‘Death at Wentwater Court’ A Mystery with the Flair of the Twenties

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Death at Wentwater Court by Carola DunnDeath at Wentwater Court, set in 1923, introduces the Honorable Daisy Dalrymple in her new job as a magazine writer for _Town and Country_. Left without an inheritance when her late father, broken up over the death of his only son and heir at Flanders during the Great War, neglected to change his will to leave anything to his single daughter, Daisy prefers to work (unheard of for an Honorable of her time!) to support herself rather than rely on the charity of the distant cousin who has now inherited the title of Viscount Dalrymple. So she has parlayed her honorary title to convince the venerable magazine to hire her to write about the estates of the aristocracy, and the first estate she has chosen to cover, Wentwater Court, is full of intrigue.

The Wentwater family have been entertaining the “utter cad” Lord Stephen Atwick, who is openly chasing the very young and beautiful new Mrs. Wentwater, whom Daisy thinks is either his lover or blackmail victim. When Lord Stephen is found dead, floating in a hole in the ice of the lake, at first everyone writes the death off as an accident until Daisy produces photographs that show the marks of an ax that created the hole, forcing the death to be declared a homicide. Detective Chief Inspector Alec Fletcher from Scotland Yard is called in as a discreet man to investigate the crime.

This book is a decent start to this now long-running series, full of color from the “Roaring 20s,” with slang of the era tossed about frequently, such as “spiffing,” and “topping” and discussion of fads of the day.

The book establishes Daisy’s character as a “modern young thing” of the 20s, being daring enough to forge a career for herself, something that shocks most people she encounters but impresses Alec, who does not take her analysis of the murder seriously until learning that she is not the flighty girl he has imagined but a serious working woman. The solution to the murder was not completely satisfying to me, but it does a lot to establish the characters of Daisy and Alec, between whom sparks start to fly despite their difference in class and the disapproval of most everyone else. The book does serve to establish the foundation of the series, which grows much stronger and more enjoyable as it continues.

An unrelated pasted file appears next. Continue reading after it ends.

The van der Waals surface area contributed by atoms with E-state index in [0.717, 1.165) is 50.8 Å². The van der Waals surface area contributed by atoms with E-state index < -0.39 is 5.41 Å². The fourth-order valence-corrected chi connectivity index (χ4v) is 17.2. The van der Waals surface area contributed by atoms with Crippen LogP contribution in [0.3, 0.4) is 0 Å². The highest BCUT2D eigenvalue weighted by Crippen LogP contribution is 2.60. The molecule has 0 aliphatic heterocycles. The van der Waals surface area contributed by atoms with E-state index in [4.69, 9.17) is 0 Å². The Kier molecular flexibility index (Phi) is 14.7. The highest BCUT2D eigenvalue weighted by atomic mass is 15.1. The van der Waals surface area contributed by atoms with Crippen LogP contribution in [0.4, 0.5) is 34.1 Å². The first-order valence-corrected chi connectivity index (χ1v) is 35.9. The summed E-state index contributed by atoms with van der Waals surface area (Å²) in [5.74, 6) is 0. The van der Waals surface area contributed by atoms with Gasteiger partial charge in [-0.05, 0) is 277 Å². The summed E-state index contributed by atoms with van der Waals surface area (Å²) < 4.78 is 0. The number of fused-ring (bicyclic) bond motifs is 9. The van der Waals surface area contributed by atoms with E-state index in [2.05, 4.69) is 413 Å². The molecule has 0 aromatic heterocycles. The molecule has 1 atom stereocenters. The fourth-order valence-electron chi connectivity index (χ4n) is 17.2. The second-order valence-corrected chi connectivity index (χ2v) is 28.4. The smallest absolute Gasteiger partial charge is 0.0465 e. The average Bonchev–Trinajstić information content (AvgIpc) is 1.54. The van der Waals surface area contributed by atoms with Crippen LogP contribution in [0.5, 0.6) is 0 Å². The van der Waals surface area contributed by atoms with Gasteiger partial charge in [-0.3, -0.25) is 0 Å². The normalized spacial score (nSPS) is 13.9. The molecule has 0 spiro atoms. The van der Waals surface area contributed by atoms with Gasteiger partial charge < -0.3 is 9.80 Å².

It is also available to listen to on Audible, narrated by Bernadette Dunne. She does a good job of narration. But of the 12 books in the series that are available on audio, there are three different narrators, and that is not as satisfying, especially since they pronounce some words, especially names, differently. The audio publisher really should have made more of an effort to keep the narration more consistent.

In conclusion, this book is an enjoyable cozy mystery, with a fun portrayal of the flavor of life in the Roaring 20s and a good introduction to the rest of the series. I give the plot and narration 3 stars but the book as a whole 4 stars.

Death At Wentwater Court: The First Daisy Dalrymple Mystery (Daisy Dalrymple Mysteries) is available now in bookstores and libraries. To order from Amazon, click the link in the title.

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